It's going to be great. Everything--the writing, the nutritive failure, the semester, the workout, the broccoli. Maybe especially the broccoli though, which is itself super-nutritive.

Thursday, August 18, 2016

Waking and dreaming in Idaho.

First, I'm definitely not getting enough sleep. Chalk that up to jet lag, but also the early morning dog, and also jet lag, and the argument my body makes, rather insistently, when I'm in this sleep deprivation mode, that everything is terrible and it will never get better and why WHY is that damned dog coming to our room so [expletive] early in the morning?

Bruiser, expressing his wish to travel to Idaho with us
by climbing into the passenger's seat.

Second, yesterday, I gave a getting-ready-for-school meeting the slip, leaving it midstream, to hightail it out of Salt Lake for the north, aka Idaho. Nothing against the meeting. It was a great meeting. It's just that we had a date with Idaho.

Was I tired whilst we drove? Yes, I certainly was. Did that sense of the persistent terrible tag along, like a sad little cloud? Sure it did. Still, as we drove the Mesa Falls loop to evade probably terrible road work, saw the Tetons over there in the distance, fields white with wheat, then lodge pole pine and aspen interspersing in a thickening forest, that sad little cloud seemed smaller. That voice less strident.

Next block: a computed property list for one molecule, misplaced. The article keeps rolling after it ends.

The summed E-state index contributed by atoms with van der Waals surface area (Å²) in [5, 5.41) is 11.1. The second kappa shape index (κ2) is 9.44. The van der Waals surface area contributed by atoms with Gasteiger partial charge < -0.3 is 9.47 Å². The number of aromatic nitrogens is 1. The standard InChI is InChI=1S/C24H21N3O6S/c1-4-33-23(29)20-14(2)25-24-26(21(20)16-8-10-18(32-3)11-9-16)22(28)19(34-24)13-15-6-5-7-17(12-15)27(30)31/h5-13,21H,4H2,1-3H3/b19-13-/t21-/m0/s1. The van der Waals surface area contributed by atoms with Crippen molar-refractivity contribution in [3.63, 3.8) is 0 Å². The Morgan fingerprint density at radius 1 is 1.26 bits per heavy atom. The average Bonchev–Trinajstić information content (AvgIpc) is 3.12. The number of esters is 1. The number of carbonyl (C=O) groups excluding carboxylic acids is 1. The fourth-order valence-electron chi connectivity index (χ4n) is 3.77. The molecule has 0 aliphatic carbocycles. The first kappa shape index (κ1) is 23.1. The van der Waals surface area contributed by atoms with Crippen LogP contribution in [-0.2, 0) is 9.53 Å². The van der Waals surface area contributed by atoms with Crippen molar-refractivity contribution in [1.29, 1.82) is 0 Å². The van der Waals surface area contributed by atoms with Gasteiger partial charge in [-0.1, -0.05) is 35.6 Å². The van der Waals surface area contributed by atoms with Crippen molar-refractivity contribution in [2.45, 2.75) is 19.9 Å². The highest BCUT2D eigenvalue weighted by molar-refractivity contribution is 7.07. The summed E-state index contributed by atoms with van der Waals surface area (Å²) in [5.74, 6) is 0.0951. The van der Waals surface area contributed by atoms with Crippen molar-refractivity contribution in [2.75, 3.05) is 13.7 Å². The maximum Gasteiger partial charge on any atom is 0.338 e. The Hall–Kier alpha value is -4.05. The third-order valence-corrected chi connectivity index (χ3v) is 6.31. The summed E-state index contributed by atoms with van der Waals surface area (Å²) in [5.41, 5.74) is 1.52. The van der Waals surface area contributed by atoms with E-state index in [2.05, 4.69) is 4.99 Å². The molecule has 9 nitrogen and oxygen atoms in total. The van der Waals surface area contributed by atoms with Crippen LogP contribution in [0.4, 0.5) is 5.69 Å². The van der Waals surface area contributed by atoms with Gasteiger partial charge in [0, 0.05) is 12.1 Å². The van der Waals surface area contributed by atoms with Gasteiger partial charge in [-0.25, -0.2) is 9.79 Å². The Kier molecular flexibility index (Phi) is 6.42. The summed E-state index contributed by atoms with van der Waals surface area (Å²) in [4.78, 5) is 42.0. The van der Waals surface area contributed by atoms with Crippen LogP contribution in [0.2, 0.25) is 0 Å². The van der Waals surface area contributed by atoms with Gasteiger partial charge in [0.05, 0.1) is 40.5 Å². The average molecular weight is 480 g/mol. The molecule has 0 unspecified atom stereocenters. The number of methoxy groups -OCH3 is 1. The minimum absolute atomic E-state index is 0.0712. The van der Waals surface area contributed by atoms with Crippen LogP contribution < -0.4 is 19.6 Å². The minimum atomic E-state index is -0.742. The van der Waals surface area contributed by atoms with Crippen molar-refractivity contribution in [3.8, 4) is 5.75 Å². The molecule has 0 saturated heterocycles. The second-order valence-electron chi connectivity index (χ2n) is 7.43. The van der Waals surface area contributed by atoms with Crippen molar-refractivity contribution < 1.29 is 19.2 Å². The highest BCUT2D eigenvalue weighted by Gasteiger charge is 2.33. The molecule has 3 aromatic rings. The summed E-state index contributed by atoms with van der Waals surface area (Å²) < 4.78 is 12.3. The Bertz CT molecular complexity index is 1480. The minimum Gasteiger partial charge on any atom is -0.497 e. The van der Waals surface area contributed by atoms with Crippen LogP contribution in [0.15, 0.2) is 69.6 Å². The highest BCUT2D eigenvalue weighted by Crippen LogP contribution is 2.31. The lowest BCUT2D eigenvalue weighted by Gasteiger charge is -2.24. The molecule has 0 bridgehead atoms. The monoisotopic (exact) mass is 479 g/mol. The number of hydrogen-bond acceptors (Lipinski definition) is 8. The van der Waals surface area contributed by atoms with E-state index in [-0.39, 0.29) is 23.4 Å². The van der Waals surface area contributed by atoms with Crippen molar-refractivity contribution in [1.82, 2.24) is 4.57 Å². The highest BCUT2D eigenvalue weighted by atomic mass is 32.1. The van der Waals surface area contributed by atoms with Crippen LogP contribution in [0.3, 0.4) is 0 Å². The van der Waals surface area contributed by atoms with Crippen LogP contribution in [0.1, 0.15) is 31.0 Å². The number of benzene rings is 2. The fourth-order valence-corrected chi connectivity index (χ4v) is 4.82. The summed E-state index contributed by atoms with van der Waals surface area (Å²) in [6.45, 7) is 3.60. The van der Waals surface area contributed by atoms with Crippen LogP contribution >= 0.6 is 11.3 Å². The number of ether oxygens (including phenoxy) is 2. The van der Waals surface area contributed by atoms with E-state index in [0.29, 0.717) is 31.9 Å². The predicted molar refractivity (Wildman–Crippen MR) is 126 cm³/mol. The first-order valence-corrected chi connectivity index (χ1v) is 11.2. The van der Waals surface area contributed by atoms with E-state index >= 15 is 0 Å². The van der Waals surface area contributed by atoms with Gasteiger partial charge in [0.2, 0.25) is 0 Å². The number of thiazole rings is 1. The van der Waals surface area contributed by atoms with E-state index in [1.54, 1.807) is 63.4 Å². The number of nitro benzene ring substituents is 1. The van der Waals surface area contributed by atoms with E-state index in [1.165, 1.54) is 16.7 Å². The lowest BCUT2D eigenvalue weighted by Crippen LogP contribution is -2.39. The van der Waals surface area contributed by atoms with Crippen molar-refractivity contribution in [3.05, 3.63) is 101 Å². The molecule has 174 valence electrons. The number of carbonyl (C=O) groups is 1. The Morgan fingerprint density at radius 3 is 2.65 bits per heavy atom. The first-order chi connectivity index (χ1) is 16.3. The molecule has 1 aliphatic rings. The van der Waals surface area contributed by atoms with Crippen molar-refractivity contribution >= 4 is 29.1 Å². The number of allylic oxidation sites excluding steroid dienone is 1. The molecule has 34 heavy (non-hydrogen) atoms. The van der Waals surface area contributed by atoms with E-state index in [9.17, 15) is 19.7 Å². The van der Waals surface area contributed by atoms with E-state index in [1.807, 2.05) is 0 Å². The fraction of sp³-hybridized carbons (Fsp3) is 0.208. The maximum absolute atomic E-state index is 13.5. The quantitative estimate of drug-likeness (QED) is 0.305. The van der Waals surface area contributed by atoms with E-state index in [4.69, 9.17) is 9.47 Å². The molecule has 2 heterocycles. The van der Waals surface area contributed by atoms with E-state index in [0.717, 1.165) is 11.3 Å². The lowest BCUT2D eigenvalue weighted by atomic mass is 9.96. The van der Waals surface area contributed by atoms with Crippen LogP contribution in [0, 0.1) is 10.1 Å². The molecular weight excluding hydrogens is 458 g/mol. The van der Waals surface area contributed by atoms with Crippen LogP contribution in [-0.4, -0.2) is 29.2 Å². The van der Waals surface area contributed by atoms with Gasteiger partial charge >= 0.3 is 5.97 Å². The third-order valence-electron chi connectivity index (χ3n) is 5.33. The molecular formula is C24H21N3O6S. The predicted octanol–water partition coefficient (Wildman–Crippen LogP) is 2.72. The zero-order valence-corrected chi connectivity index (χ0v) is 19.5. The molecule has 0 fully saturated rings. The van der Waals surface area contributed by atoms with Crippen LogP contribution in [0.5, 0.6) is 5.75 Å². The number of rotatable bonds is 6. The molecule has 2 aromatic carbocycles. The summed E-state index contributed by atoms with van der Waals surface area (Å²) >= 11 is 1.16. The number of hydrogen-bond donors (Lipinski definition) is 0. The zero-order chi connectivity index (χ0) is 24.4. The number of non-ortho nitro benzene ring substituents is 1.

Thirdly, this place never fails me.

I still woke up way too early this morning (see: jet lag). I have a poem to write, and that's what woke me up. Well, that and some achiness (hey, spell check: achiness is not Chinese!). As I lay there in the dark, paying attention to my breath, I felt, rather than thought, the injunction: Steady now. And the poem began to articulate its own edges, and I kept breathing (as you do), and more came to me. So I got up at 5:45 a.m., and started to write.

The naps here are unparalleled. That's fourth.

Also? Early morning light. And early morning toast.

Friday, August 05, 2016

We're here we're here we're here.

We arrived in Aberdeen after the usual bearable, but only just, trains-Atlantic flight, and a long-ish layover in Charles de Gaulle airport. Somehow, seeing these faces makes pretty much everything else disappear. After dinner, we walked by the canal and the river in the rain. Picked raspberries from bushes along the car park. The fireweed, which is my favorite, bloomed everywhere. We intend to live it up while we're here. It's been a crazy summer. Living it up seems like the only rational response.